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Motivation: Given an array of N numbers, you need to support two operations. Operation 1: find-min(i, j) = return the minimum value in array[i ... j]. Operation 2: update(i, v) = update the value at array[i] to v. Solve the problem for N <= 10^6, number of operations <= 10^6.
To solve the above problem, both the operations need to run in O(log N) time, but using an naive array gives O(N) run-time for operation 1 (and O(1) run-time for operation 2). So how do you solve the problem? Read on. :)
Video tutorial: This is a superb tutorial, giving the motivation, walking through example, and going step-by-step through the pseudocode.
Since examples are the best way to go understand dynamic programming, here are three more classic dynamic programming problems. Make sure you either solve the each problem or try at least for a few hours before reading the solution.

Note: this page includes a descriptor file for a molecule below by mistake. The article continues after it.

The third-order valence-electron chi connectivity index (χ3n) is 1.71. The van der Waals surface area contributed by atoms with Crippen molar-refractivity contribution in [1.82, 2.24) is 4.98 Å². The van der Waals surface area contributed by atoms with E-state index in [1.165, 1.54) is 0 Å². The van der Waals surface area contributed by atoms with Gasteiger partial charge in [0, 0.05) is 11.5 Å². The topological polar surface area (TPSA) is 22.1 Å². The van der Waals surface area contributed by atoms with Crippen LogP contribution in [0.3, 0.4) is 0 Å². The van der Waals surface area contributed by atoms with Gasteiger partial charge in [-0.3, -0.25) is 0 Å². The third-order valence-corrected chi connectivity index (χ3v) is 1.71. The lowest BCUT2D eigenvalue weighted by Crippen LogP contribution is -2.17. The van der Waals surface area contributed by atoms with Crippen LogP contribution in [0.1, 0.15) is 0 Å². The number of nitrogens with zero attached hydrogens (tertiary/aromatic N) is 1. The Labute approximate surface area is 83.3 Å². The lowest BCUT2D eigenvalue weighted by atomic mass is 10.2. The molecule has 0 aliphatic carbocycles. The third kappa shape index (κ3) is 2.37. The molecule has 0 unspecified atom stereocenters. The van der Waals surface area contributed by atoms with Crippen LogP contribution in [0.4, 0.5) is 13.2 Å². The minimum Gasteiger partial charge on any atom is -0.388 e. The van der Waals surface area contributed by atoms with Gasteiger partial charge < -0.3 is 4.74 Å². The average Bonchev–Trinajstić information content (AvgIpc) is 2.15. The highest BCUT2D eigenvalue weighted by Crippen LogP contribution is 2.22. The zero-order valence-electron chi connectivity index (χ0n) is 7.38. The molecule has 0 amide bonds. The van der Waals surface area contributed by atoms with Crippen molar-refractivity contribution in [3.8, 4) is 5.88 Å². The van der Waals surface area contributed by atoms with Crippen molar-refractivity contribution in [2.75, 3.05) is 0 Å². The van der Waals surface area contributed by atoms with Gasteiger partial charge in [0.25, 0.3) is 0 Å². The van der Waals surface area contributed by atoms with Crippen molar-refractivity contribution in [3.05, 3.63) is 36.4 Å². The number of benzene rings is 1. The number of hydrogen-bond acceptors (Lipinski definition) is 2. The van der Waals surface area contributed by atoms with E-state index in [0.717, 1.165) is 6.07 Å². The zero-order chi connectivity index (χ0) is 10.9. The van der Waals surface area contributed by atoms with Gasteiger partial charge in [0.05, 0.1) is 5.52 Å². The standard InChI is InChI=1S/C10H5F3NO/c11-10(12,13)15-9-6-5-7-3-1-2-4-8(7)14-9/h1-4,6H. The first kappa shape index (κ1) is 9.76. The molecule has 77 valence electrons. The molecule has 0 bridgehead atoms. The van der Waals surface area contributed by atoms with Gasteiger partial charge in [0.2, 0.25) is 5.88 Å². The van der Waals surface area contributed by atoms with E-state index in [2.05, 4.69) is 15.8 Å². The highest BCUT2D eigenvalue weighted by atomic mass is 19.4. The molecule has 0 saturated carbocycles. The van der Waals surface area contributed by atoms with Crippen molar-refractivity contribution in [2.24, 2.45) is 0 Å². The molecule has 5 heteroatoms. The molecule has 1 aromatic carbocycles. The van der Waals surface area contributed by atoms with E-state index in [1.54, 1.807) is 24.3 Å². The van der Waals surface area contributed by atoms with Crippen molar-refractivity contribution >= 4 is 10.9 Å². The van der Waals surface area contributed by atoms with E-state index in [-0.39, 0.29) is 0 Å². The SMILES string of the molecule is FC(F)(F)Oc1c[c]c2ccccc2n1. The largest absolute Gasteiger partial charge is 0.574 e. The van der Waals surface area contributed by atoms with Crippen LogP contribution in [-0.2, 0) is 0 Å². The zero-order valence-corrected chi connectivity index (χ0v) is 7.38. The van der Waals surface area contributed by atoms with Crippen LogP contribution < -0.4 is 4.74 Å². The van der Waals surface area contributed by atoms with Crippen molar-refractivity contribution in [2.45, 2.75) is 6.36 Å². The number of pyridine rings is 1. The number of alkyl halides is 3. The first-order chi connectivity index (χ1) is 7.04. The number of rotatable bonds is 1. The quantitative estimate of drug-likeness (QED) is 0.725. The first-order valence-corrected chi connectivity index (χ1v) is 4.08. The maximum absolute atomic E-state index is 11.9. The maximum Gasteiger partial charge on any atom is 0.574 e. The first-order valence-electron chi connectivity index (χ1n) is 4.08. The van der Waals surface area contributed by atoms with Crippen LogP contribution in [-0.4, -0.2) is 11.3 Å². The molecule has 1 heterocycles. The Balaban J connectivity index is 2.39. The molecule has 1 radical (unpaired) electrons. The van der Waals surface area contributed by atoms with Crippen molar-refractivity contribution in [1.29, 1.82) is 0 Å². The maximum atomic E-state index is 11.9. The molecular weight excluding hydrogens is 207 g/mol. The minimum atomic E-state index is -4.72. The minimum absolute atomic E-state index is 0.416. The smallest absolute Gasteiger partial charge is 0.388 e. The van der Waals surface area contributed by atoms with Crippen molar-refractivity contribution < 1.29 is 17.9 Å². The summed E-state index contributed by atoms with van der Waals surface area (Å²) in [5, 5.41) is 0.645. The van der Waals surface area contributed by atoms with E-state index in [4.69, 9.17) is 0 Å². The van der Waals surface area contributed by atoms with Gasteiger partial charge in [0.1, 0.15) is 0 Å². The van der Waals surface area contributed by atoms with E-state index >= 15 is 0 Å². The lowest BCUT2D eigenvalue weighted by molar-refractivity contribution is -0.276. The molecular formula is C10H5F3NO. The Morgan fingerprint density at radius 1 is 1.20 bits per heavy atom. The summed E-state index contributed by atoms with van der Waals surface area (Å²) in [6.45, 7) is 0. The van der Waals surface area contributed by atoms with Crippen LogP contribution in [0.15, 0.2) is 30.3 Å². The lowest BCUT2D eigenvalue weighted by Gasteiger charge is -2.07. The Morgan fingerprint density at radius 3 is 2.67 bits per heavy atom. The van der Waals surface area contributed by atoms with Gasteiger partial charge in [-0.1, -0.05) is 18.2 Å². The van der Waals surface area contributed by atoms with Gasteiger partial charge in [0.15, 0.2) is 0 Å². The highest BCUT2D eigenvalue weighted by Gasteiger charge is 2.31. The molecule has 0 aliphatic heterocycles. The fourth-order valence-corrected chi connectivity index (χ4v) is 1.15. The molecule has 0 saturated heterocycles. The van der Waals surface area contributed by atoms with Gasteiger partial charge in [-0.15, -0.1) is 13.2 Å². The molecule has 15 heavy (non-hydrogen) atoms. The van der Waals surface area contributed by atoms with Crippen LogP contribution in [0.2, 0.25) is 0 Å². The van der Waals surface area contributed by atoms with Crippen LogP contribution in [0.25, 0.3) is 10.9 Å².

Counting paths in a grid
You have a rectangular grid of points with n rows and n columns. You start at the bottom left corner. At each step, you can either go up to the next point in the same column or right to the next point in the same row. How many such paths are there from the bottom left corner to the top right corner?
What if some points are deleted (that is, no path ca...
Go through the Wikipedia article for sieve of eratosthenes for better understanding of computational and algorithmic complexity.
Read more… (18 words)
Read more (18 words)
Binary search extended
A sequence (array) is really just a function which associates integers (indices) with the corresponding values. However, there is no reason to restrict our usage of binary search to tangible sequences. In fact, we can use the same algorithm described above on any monotonic function f. ... The only difference is that we replace an array lookup with a function evaluation: we are now looking for some x such that f(x) is equal to the target value.